Four tips for improving employee satisfaction through benefits

Four tips for improving employee satisfaction through benefits

CIPHR’s head of HR, Gwenan West, shares how employers can put together a benefits package that makes all employees feel valued

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CIPHR’s head of HR, Gwenan West, shares how employers can put together a benefits package that makes all employees feel valued

How can an employer show its employees that it values them? Part of the answer lies with employee benefits. A workplace pension scheme, a health cash plan, and other benefits can show employees that they matter to their organisation. A good benefits package means a satisfied and productive workforce –nearly 70% of workers say they would be more likely to stay with an employer that offers good benefits – but how can an employer put together a benefits package that all employees can appreciate?

It’s not unusual for employers to target benefits at working parents. Twitter recently launched a virtual camp for kids, keeping them occupied while their parents –Twitter’s employees – can focus on their work while at home. But what about benefits and perks for employees who aren’t parents, or whose children have flown the next? HR teams need to offer a variety of benefits that suit employees are various different stages of their lives, recommends Gwenan West, head of HR at CIPHR. Here, she shares her top tips for organisations that want to put together a benefits package that helps everyone feel valued, and which acts as a “unique selling point when attracting new talent.”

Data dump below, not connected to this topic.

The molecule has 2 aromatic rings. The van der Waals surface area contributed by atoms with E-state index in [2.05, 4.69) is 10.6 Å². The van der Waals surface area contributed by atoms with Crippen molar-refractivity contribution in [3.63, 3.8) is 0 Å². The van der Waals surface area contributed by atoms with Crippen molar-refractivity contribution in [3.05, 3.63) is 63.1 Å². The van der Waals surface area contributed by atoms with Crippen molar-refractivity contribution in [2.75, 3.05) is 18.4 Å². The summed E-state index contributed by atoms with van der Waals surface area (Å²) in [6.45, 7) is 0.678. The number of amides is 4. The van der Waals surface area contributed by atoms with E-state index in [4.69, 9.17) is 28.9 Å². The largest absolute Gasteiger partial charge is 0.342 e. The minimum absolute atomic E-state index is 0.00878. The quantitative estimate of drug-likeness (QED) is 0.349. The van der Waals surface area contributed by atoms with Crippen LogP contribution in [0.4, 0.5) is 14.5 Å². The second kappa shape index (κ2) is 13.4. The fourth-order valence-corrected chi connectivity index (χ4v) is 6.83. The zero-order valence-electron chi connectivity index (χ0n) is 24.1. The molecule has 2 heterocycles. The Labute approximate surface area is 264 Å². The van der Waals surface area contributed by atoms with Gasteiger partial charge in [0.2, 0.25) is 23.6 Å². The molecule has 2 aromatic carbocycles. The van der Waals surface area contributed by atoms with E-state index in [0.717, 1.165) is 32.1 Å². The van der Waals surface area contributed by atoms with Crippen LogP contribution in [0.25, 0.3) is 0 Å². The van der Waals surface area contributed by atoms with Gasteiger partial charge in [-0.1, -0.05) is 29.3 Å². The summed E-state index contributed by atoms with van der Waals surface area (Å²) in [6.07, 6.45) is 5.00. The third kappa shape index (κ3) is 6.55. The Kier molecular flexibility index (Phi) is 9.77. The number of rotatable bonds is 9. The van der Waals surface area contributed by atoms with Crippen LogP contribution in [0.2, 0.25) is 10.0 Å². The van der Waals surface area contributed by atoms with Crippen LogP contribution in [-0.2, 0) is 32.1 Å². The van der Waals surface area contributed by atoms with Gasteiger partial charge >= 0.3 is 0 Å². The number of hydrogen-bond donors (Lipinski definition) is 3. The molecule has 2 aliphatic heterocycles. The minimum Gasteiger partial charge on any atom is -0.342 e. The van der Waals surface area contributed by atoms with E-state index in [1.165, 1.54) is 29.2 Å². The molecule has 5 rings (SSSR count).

1. Ask employees what they want/need

“The only way you will find the best balance of benefits is by asking your employees what they want,” says West.

By inviting employees to fill out a questionnaire or survey about what they would like to see included in a benefits package, West says you can discover what is important to employees and go from there.

Employees today demand open communication about their benefits , with 65% of employees expecting benefits to be appropriately communicated to them so that they can understand the advantages to themselves and to their families.

“You need to have constant communication with employees,” says West. “At CIPHR, we have recently had a few employees ask if we’re thinking of introducing a cycle-to-work scheme and this shows us that employees feel comfortable approaching HR and saying that they would like this benefit, and asking if there’s any way the business can provide it.”

This open communication with HR helps ensure that the benefits provided to employees will really be used and prevents employers from jumping on the bandwagon of introducing trendy benefits that might not be in tune with individuals’ wants and needs. organisations.

West says: “If Google gives X and Y benefit to their employees, you need to remember that you aren’t Google. Your employees are your employees. You need to be guided by them about what’s important to them, within the parameters of what you can afford.